This simple spinach smoothie is nothing new, but it’s so easy and made with ingredients that you can easily find at any grocery store! Make this green smoothie on busy days when you need a quick energy boost, and you’ll instantly feel much better! It’s vegan, gluten-free, dairy-free, and tastes great!
I’m one of these people that ALWAYS keep frozen spinach in my freezer! Frozen spinach is cheap, packed with antioxidants, perfect for adding to meals and smoothies, and a great way to consume more leafy greens.
My green smoothies always contain spinach and trust me, I only make great-tasting smoothies with the healthiest ingredients possible. See my Kiwi Smoothie, it has spinach too and it’s delicious!
This spinach pineapple smoothie recipe is so simple, and only needs 4 ingredients. It’s also banana-free, and naturally sweet so you don’t need any extra sweeteners. But, it’s also very versatile, so you can add more ingredients if you like.
Use Frozen Fruit and Spinach
For convenience and freshness, my freezer is always stocked up on frozen spinach, fruit, and vegetables. This means that there is no food waste as I don’t have to use everything up within a few days or a week (as I would with frozen produce), and it’s also cheaper.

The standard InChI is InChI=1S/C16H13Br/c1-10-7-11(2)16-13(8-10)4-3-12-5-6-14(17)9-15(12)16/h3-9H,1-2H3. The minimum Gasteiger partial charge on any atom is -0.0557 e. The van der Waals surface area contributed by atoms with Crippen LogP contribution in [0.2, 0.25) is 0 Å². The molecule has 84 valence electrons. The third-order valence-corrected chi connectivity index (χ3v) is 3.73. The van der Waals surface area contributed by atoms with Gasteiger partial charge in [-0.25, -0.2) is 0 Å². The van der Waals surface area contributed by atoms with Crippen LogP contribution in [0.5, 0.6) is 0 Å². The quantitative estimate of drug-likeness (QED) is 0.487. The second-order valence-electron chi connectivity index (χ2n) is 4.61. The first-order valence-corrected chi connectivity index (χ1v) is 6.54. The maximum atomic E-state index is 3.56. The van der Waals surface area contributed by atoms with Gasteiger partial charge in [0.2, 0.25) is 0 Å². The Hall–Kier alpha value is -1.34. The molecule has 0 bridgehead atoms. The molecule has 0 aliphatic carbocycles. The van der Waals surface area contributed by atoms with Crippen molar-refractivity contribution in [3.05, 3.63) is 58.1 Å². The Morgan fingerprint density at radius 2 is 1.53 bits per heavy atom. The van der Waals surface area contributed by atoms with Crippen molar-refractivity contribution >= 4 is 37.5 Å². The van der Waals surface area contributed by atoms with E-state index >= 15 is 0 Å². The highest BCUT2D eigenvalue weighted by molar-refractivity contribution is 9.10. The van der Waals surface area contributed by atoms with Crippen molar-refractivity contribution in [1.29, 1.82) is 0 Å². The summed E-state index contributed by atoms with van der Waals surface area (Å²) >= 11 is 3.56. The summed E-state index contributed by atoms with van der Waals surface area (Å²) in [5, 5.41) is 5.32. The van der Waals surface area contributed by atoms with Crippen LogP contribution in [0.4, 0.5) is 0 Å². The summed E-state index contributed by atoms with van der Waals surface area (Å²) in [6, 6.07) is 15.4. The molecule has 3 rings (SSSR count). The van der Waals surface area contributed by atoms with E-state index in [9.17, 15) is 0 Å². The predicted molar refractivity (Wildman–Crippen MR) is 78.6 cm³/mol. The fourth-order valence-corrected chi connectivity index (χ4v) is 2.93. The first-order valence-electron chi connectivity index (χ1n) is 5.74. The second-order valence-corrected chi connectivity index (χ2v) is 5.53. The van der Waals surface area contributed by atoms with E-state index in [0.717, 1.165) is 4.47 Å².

In case you didn’t know, frozen produce is fresher than “fresh” produce sold at the store. The reason behind this, is that fresh fruit is picked and frozen within hours of picking and that locks in all of the vitamins and the good stuff. On the other hand, fresh fruit takes quite a while to get to a store, go on display, in your cart, and on your counter until you’re ready to enjoy it.
Now that does not mean that I only buy frozen fruit and vegetables. It depends on what I’m making, and what ingredient do I need for my recipe. And for smoothies, frozen fruit and vegetables are perfect! But you can use fresh produce if you like.
Spinach in Smoothies
I always get the question of whether I can taste the spinach in my smoothies, and the answer is no! Here are a few tips for you:
- Make sure that the spinach that you’re using is RAW. Cooked spinach won’t taste good in smoothies, so whether you’re using frozen or fresh spinach, just add it to your smoothies raw.
- Pair with naturally sweet fruits! I’m using pineapple in my recipe here, but banana also works great.
How to Make a Spinach Smoothie
To make my green spinach smoothie, you only need 4 ingredients: Spinach, pineapple, kiwi, and milk of choice (I use almond milk). So simple!
The key to really good and creamy smoothies is a powerful blender. I love my Vitamix blender, and while it is quite an investment, if you can afford it then I totally recommend it (it comes with a 10 year guarantee, and should last you even longer!). It’s also perfect for soups, homemade nut butters, making oat flour, and much more!
To make the smoothie, add the spinach and the fruit, top with milk (or use half milk, half water) and blend on high speed for 40-60 seconds until the smoothie is thick and creamy.
The smoothie will be frosty due to the frozen fruit, if it’s too thick for you, then just add more liquid and blend again until you reach the desired consistency.